A Tale of the Ancient Tridacna Giants
09 Jul, 2020
Giant clams offer paleo-climate research an overview of climate change on Earth during the past 65 million years, perhaps helping predict future changes to marine life as global warming accelerates.
Paleo-climatology is the science that deals with the study of weather in the geological past. Unfortunately, opportunities for obtaining detailed weather information from those past times are extraordinarily limited. This also applies to historical extreme weather events such as tropical cyclones, cold or heat waves, and rainfall under various climatic conditions.
A new Chinese study may offer solutions to this problem using the shells of Tridacna giant clams: a research team led by Professor Yan Hong from the Institute of Earth Environment (IEE) at the Chinese Academy of Sciences has found that the shells of giant clams exhibit continuous, clear daily growth bands.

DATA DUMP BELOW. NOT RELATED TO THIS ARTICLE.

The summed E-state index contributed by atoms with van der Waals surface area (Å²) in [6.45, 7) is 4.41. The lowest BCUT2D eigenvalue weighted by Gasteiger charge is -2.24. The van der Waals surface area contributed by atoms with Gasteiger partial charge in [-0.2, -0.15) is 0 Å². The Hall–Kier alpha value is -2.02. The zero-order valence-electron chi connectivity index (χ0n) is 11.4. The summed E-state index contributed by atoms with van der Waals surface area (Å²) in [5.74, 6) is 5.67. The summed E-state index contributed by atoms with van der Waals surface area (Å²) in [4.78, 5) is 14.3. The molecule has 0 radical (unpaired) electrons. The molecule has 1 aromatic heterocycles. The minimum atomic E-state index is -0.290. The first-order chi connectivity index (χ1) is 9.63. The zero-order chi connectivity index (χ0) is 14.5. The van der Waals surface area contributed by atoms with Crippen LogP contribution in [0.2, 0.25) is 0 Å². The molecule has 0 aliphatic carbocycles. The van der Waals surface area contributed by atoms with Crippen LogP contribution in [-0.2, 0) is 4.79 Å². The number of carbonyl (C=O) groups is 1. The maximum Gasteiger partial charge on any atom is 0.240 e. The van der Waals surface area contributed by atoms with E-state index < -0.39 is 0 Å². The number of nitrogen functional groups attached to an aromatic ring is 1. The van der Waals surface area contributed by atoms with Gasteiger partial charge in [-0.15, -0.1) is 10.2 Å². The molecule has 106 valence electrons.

With the aid of these growth bands, the scientists are able to obtain precise day-by-day information on things such as daily growth rate, the calcium concentration in the surrounding water, and the intensity of the UV radiation. The researchers show that these ultra-high-resolution recordings can clearly and even quantitatively reflect the activities of past extremes of weather.
This means that fossil Tridacna shells from past geological epochs have the potential to provide paleo-weather data from those times that might improve the prediction of future extreme weather events under predicted future global warming scenarios.
Excerpt from CORAL, V17.5, S/O 2020
Yan, H., C. Liu, Z. An, W. Yang, Y. Yang, P. Huang, S. Qiu, P. Zhou, N. Zhao, H. Fei, X. Ma, Ge Shi, J. Dodson, J. Hao, K. Yu, G. Wei, Y. Yang, Z. Jin & W. Zhou (2020): Extreme weather events recorded by daily to hourly resolution biogeochemical proxies of marine giant clam shells. – PNAS March 31, 2020 117 (13) 7038-7043; first published March 16, 2020 https://doi.org/10.1073/pnas.1916784117.